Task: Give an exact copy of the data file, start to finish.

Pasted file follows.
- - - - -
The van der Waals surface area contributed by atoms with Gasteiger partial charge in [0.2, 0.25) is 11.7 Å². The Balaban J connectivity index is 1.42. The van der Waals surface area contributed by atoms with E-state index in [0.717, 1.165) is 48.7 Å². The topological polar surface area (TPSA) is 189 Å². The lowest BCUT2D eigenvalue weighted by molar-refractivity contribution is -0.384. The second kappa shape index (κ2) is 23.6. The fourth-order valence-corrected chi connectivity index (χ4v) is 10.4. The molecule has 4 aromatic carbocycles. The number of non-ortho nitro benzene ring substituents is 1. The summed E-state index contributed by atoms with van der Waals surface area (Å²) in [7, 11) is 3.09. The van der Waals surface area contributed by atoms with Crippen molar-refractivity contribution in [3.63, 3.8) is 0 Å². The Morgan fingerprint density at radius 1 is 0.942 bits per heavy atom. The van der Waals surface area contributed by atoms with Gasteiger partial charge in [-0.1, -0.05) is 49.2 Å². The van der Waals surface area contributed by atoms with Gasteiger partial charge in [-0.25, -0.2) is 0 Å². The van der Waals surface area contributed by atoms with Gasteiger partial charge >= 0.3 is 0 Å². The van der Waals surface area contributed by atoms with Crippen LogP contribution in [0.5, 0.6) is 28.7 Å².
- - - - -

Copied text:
The van der Waals surface area contributed by atoms with Gasteiger partial charge in [0.2, 0.25) is 11.7 Å². The Balaban J connectivity index is 1.42. The van der Waals surface area contributed by atoms with E-state index in [0.717, 1.165) is 48.7 Å². The topological polar surface area (TPSA) is 189 Å². The lowest BCUT2D eigenvalue weighted by molar-refractivity contribution is -0.384. The second kappa shape index (κ2) is 23.6. The fourth-order valence-corrected chi connectivity index (χ4v) is 10.4. The molecule has 4 aromatic carbocycles. The number of non-ortho nitro benzene ring substituents is 1. The summed E-state index contributed by atoms with van der Waals surface area (Å²) in [7, 11) is 3.09. The van der Waals surface area contributed by atoms with Crippen molar-refractivity contribution in [3.63, 3.8) is 0 Å². The Morgan fingerprint density at radius 1 is 0.942 bits per heavy atom. The van der Waals surface area contributed by atoms with Gasteiger partial charge in [-0.1, -0.05) is 49.2 Å². The van der Waals surface area contributed by atoms with Gasteiger partial charge in [-0.25, -0.2) is 0 Å². The van der Waals surface area contributed by atoms with Gasteiger partial charge >= 0.3 is 0 Å². The van der Waals surface area contributed by atoms with Crippen LogP contribution in [0.5, 0.6) is 28.7 Å².